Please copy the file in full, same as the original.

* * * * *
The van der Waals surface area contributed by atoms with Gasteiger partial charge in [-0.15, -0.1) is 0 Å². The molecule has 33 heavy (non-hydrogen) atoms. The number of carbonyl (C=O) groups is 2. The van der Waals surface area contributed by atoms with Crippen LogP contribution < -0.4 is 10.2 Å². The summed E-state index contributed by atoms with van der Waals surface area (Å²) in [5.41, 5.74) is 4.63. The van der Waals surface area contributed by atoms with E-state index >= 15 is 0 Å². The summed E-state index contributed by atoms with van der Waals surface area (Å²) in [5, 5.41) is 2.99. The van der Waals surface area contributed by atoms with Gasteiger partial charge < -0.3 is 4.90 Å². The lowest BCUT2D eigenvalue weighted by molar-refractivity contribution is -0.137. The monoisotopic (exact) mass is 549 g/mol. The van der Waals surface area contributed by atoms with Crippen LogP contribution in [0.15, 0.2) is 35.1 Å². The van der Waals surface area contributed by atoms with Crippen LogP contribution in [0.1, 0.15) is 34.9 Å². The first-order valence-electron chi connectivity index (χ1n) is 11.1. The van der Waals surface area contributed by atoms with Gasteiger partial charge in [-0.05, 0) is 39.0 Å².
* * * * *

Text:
The van der Waals surface area contributed by atoms with Gasteiger partial charge in [-0.15, -0.1) is 0 Å². The molecule has 33 heavy (non-hydrogen) atoms. The number of carbonyl (C=O) groups is 2. The van der Waals surface area contributed by atoms with Crippen LogP contribution < -0.4 is 10.2 Å². The summed E-state index contributed by atoms with van der Waals surface area (Å²) in [5.41, 5.74) is 4.63. The van der Waals surface area contributed by atoms with E-state index >= 15 is 0 Å². The summed E-state index contributed by atoms with van der Waals surface area (Å²) in [5, 5.41) is 2.99. The van der Waals surface area contributed by atoms with Gasteiger partial charge < -0.3 is 4.90 Å². The lowest BCUT2D eigenvalue weighted by molar-refractivity contribution is -0.137. The monoisotopic (exact) mass is 549 g/mol. The van der Waals surface area contributed by atoms with Crippen LogP contribution in [0.15, 0.2) is 35.1 Å². The van der Waals surface area contributed by atoms with Crippen LogP contribution in [0.1, 0.15) is 34.9 Å². The first-order valence-electron chi connectivity index (χ1n) is 11.1. The van der Waals surface area contributed by atoms with Gasteiger partial charge in [-0.05, 0) is 39.0 Å².